OPDS Catalogs changelog (0.9 to 1.0)

Overall the changes between OPDS 0.9 and 1.0 are relative minor, and migration of OPDS 0.9 Catalogs to 1.0 should require minimal attention:

  • OPDS Catalogs are now more generic to open the door to other electronic content in the future (audio/video, comics etc.)
  • References to indirect acquisition have been removed.  Discussions will continue outside of the core specification in an information document.
  • There is a new "rel" value for Open Access.
  • Artwork relations have been modified.
  • The definitions and groups  feed-level relations have been morphed into: sorting relations, popular relation, previously acquired relations, and crawlable feed relation.
  • There is a notation relating to the use of DRM: "Publications in a format using Digital Rights Management SHOULD use a different value for the type attribute of the Acquisition Link than the same format without Digital Rights Management."
  • See additional specification language about the relationship between summary/content.
  • There is an informational Relax NG schema.

Overall, these numerate fairly minor modifications and should not require too much work to support them.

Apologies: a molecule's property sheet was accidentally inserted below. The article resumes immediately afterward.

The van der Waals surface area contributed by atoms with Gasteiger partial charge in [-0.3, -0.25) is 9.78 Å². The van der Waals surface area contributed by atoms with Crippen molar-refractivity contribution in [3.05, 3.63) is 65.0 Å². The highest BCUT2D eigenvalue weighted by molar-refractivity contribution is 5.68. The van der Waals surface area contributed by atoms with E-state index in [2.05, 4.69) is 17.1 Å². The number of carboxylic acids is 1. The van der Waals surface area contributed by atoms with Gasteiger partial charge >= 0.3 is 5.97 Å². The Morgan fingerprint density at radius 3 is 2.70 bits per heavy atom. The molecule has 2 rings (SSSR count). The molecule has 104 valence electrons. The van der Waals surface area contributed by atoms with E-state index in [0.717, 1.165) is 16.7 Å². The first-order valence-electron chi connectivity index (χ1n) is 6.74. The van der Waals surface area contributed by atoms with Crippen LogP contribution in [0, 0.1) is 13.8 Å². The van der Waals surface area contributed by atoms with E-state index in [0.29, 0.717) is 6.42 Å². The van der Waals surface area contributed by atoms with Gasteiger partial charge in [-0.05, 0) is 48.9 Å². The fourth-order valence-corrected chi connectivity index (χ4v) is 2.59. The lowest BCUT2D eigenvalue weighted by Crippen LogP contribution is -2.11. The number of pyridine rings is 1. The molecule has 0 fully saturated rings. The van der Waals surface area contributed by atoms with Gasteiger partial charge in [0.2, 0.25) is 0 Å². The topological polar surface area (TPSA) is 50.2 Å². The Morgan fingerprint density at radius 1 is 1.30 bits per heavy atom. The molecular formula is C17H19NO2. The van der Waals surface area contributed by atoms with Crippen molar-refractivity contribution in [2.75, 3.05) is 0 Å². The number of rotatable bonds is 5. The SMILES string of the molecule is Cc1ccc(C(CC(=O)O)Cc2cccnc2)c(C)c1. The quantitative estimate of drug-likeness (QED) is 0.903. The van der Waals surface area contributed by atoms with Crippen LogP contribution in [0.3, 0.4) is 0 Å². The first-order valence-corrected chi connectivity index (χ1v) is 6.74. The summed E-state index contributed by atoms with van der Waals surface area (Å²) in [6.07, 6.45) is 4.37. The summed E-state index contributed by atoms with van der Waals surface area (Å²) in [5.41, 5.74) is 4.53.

For a closer examination of changes, please consult the OpenPub wiki.

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OPDS Catalogs version 1.0 release

The open ebook community and the Internet Archive are pleased to announce the release of the first production version of the Open Publishing Distribution System (OPDS) Catalog format for digital content.  OPDS Catalogs are an open standard designed to enable the discovery of digital content from any location, on any device, and for any application.

The specification is available at: http://opds-spec.org/specs/opds-catalog-1-0.

Based on the widely implemented Atom Syndication Format, OPDS Catalogs have been developed since 2009 by a group of ebook developers, publishers, librarians, and booksellers interested in providing a lightweight, simple, and easy to use format for  developing catalogs of digital books, magazines, and other content.

OPDS Catalogs are the first component of the Internet Archive’s BookServer Project, a framework supporting open standards for discovering, lending, and vending books and other digital content on the web.